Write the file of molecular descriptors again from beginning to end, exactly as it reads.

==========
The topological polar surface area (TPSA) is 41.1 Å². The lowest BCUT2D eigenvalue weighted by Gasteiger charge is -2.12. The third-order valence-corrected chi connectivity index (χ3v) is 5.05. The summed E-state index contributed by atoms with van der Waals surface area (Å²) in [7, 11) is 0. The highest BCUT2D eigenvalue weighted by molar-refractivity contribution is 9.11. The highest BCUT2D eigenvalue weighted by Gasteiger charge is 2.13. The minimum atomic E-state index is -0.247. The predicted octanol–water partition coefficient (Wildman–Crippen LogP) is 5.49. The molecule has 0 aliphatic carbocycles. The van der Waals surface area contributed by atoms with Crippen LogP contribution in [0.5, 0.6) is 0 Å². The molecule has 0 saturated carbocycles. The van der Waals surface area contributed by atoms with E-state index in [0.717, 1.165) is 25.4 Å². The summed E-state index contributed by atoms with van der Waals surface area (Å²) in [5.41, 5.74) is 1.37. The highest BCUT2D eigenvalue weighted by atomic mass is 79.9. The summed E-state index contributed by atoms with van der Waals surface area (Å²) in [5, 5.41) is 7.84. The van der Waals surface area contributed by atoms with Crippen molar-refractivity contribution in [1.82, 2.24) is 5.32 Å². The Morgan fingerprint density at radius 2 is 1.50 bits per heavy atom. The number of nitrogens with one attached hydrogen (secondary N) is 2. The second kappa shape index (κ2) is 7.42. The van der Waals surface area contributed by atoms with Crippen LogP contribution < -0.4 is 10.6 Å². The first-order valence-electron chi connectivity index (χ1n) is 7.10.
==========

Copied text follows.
The topological polar surface area (TPSA) is 41.1 Å². The lowest BCUT2D eigenvalue weighted by Gasteiger charge is -2.12. The third-order valence-corrected chi connectivity index (χ3v) is 5.05. The summed E-state index contributed by atoms with van der Waals surface area (Å²) in [7, 11) is 0. The highest BCUT2D eigenvalue weighted by molar-refractivity contribution is 9.11. The highest BCUT2D eigenvalue weighted by Gasteiger charge is 2.13. The minimum atomic E-state index is -0.247. The predicted octanol–water partition coefficient (Wildman–Crippen LogP) is 5.49. The molecule has 0 aliphatic carbocycles. The van der Waals surface area contributed by atoms with Crippen LogP contribution in [0.5, 0.6) is 0 Å². The molecule has 0 saturated carbocycles. The van der Waals surface area contributed by atoms with E-state index in [0.717, 1.165) is 25.4 Å². The summed E-state index contributed by atoms with van der Waals surface area (Å²) in [5.41, 5.74) is 1.37. The highest BCUT2D eigenvalue weighted by atomic mass is 79.9. The summed E-state index contributed by atoms with van der Waals surface area (Å²) in [5, 5.41) is 7.84. The van der Waals surface area contributed by atoms with Crippen molar-refractivity contribution in [1.82, 2.24) is 5.32 Å². The Morgan fingerprint density at radius 2 is 1.50 bits per heavy atom. The number of nitrogens with one attached hydrogen (secondary N) is 2. The second kappa shape index (κ2) is 7.42. The van der Waals surface area contributed by atoms with Crippen LogP contribution < -0.4 is 10.6 Å². The first-order valence-electron chi connectivity index (χ1n) is 7.10.